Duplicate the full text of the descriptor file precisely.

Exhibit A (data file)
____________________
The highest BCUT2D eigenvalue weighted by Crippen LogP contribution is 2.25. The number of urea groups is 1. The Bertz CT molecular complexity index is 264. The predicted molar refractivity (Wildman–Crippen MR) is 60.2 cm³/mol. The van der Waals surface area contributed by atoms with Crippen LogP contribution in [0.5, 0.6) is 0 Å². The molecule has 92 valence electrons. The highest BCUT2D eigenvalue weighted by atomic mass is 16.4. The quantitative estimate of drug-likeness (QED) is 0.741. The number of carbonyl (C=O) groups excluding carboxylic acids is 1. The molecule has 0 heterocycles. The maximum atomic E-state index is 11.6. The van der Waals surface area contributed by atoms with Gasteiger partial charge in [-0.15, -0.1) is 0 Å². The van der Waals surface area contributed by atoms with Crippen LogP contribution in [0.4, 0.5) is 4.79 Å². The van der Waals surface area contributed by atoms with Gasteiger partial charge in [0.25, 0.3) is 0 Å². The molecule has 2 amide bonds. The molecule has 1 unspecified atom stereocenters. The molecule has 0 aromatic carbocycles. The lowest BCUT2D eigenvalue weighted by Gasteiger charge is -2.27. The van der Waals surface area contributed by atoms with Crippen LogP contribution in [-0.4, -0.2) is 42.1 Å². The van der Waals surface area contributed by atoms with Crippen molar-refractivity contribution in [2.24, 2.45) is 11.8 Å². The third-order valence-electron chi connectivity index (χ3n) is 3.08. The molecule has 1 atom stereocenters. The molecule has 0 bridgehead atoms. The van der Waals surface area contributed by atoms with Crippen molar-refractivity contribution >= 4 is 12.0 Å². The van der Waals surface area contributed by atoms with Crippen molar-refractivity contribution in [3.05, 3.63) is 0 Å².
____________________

The highest BCUT2D eigenvalue weighted by Crippen LogP contribution is 2.25. The number of urea groups is 1. The Bertz CT molecular complexity index is 264. The predicted molar refractivity (Wildman–Crippen MR) is 60.2 cm³/mol. The van der Waals surface area contributed by atoms with Crippen LogP contribution in [0.5, 0.6) is 0 Å². The molecule has 92 valence electrons. The highest BCUT2D eigenvalue weighted by atomic mass is 16.4. The quantitative estimate of drug-likeness (QED) is 0.741. The number of carbonyl (C=O) groups excluding carboxylic acids is 1. The molecule has 0 heterocycles. The maximum atomic E-state index is 11.6. The van der Waals surface area contributed by atoms with Gasteiger partial charge in [-0.15, -0.1) is 0 Å². The van der Waals surface area contributed by atoms with Crippen LogP contribution in [0.4, 0.5) is 4.79 Å². The van der Waals surface area contributed by atoms with Gasteiger partial charge in [0.25, 0.3) is 0 Å². The molecule has 2 amide bonds. The molecule has 1 unspecified atom stereocenters. The molecule has 0 aromatic carbocycles. The lowest BCUT2D eigenvalue weighted by Gasteiger charge is -2.27. The van der Waals surface area contributed by atoms with Crippen LogP contribution in [-0.4, -0.2) is 42.1 Å². The van der Waals surface area contributed by atoms with Crippen molar-refractivity contribution in [2.24, 2.45) is 11.8 Å². The third-order valence-electron chi connectivity index (χ3n) is 3.08. The molecule has 1 atom stereocenters. The molecule has 0 bridgehead atoms. The van der Waals surface area contributed by atoms with Crippen molar-refractivity contribution >= 4 is 12.0 Å². The van der Waals surface area contributed by atoms with Crippen molar-refractivity contribution in [3.05, 3.63) is 0 Å².